Sandhill Crane Surgery
Wally’s family is back in the news. Peace River Wildlife Center’s faithful followers may remember a sandhill crane we called Wally. He was a juvenile sandhill who suffered a broken leg in April 2014 when he got hit by a car near Walmart in Punta Gorda. This past week we admitted an adult sandhill crane with a broken leg. Aside from the family resemblance on the x-ray, we think this may be Wally’s mother since she came from the same area frequented by this crane family for years.
Wally’s mother, June, has been very calm in captivity—another sign that she is used to being around people. Her calm demeanor is good in that it keeps her from further hurting herself when we have to medicate and treat her, but if she were not so habituated to people, perhaps she and her family members would not keep getting hurt.
This sandhill crane pair had been mating in an overgrown area before Walmart built their store there. Normally after having been disrupted like that, the pair would have chosen a different area in their territory for future nesting activity. It is possible that they continue to return there because of well-meaning people who put food out. There are quite a few feral cats in that area also, and the food put out for them attracts all kinds of wildlife. Since it is a fairly busy intersection with high speed traffic in all directions, it is not an ideal location for any animals.
Regardless of the reason for the cranes’ refusal to leave this high traffic area, PRWC will continue to do our best to alleviate the damages as they occur. June’s leg was broken but not too badly displaced. We splinted it hoping it would heal quickly. After a week we checked the progress and knew more aggressive measures would be needed. We called on our friends at Specialized Veterinary Services in Fort Myers. These are the wonderful folks who helped us with our resident crane, Chickie Pants, when he needed cruciate surgery on his “knee.”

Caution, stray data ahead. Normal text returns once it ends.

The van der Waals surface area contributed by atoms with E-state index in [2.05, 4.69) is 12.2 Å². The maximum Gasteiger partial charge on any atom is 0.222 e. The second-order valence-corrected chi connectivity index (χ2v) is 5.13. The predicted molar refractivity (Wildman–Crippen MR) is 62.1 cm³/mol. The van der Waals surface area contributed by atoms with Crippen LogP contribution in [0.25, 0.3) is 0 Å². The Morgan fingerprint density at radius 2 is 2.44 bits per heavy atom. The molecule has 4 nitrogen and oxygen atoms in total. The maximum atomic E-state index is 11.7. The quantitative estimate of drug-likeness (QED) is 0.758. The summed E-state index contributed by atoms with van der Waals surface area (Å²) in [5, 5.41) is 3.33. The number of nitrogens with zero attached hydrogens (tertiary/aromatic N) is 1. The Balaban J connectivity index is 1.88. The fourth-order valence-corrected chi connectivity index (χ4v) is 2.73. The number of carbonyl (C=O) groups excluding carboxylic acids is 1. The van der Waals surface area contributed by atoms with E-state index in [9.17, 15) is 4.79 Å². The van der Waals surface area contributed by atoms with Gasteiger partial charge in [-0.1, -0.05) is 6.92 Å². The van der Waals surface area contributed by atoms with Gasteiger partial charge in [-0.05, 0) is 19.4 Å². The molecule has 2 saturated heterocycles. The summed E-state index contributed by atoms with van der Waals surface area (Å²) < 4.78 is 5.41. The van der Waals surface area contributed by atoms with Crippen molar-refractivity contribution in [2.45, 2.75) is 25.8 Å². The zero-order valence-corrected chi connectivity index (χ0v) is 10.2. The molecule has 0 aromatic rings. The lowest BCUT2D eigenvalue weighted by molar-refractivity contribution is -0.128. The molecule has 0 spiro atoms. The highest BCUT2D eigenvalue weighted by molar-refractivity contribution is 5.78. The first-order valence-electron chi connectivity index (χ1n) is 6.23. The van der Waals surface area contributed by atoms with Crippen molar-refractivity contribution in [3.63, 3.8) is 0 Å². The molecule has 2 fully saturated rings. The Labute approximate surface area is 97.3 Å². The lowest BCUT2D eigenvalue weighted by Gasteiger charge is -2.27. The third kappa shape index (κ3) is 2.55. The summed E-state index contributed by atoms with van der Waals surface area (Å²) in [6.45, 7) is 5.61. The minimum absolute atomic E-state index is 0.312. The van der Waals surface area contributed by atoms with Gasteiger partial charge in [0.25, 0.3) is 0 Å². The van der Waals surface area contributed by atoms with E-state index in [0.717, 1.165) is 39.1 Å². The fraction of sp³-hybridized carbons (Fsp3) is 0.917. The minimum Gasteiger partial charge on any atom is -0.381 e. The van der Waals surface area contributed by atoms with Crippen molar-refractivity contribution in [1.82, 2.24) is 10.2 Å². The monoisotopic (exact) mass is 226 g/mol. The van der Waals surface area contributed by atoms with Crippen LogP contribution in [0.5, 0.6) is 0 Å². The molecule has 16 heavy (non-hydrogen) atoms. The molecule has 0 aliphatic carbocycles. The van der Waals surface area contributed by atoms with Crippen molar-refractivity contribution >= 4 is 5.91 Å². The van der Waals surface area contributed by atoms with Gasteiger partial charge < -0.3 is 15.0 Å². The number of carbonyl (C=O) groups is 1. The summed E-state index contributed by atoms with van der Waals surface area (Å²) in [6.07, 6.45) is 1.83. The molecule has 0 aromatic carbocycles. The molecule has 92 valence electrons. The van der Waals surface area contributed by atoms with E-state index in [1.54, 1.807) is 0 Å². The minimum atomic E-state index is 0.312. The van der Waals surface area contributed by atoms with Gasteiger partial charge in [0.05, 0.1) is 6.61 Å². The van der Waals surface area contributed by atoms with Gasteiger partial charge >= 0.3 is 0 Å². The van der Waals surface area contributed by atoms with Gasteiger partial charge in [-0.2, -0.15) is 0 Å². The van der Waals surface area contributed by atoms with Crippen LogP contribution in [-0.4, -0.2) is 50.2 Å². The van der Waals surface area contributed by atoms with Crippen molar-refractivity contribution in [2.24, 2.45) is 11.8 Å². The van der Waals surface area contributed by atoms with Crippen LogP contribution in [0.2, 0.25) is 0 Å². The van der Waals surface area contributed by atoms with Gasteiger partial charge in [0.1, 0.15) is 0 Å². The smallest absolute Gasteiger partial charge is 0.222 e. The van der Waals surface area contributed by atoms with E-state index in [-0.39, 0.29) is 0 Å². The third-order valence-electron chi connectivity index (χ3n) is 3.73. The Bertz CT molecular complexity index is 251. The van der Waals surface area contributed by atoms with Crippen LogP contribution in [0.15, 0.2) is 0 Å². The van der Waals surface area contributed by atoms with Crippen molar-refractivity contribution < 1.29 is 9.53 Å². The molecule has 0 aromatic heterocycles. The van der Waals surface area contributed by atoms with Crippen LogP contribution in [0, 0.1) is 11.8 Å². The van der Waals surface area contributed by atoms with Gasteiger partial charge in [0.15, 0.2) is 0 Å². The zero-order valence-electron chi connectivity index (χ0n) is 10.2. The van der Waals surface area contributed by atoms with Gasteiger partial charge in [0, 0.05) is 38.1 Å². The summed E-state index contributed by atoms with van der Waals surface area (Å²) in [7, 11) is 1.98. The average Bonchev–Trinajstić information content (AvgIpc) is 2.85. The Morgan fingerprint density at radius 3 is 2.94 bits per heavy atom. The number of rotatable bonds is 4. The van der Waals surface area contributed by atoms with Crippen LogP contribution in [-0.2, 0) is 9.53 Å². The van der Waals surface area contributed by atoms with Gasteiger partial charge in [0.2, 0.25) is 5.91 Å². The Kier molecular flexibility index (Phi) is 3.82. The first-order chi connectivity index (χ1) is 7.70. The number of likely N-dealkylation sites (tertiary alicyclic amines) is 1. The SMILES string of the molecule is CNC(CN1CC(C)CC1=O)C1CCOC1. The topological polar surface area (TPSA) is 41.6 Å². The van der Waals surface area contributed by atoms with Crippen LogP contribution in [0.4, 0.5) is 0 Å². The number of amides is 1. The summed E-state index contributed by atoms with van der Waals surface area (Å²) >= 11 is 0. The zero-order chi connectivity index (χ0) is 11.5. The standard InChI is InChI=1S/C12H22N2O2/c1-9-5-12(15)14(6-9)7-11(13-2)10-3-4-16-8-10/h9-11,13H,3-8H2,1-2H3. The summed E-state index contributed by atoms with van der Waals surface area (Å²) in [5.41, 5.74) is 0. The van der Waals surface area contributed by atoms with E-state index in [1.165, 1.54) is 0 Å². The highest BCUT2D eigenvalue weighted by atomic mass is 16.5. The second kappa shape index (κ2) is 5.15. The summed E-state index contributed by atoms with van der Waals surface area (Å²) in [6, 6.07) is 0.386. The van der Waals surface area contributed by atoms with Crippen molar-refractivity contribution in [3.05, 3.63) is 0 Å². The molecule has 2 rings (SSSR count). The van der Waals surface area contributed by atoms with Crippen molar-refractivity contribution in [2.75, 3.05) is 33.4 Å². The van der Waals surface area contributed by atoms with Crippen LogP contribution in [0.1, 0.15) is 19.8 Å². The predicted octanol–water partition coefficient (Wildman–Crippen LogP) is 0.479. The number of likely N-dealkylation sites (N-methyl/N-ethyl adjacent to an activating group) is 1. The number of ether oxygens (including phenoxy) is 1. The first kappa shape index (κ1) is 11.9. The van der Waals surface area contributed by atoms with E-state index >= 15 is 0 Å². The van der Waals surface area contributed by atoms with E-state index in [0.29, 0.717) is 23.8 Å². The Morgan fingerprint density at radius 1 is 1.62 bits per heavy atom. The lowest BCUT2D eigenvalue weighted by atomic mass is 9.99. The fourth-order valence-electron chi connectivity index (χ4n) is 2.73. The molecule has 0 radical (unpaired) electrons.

This time Dr. Scott Rose and his staff were more than up to the challenge. They placed an external fixation device on June’s leg during a grueling surgery that lasted for hours. The screws, rods and wires will hold the bone in place while it grows back together. It is a much more stable construct that will make June more comfortable than just a splint as she heals. It is difficult to appropriately stabilize the long leg bones on a bird like a crane, especially since they spend so much time walking, unlike some birds that spend more time on the wing.
We anticipate that June will be with us at PRWC for a few more weeks as she is on the mend. Of course, as with all of the rehabilitating wildlife that will be released back out into the wild, she is not on display to the public. Our goal is to keep the wild animals as wild as possible so as to cause the least amount of disruption in their lives as possible. We do have over 100 other birds on permanent display at PRWC, open to the public seven days a week from 11a.m. to 4p.m. These are birds that cannot be released, having been injured to the point of not being able to care for themselves in the wild.
Dr. Rose has agreed to come visit June for her check-up to avoid the stressful trip for her back down to his clinic. He will check her progress in a week or so and orchestrate the removal of the hardware when it is time. We are all anxious to get June back out to her family as quickly as possible. Her mate, Ward, along with another juvenile (could it be the Beave?) are still out there patiently waiting for mom to return.
by–Robin Jenkins, DVM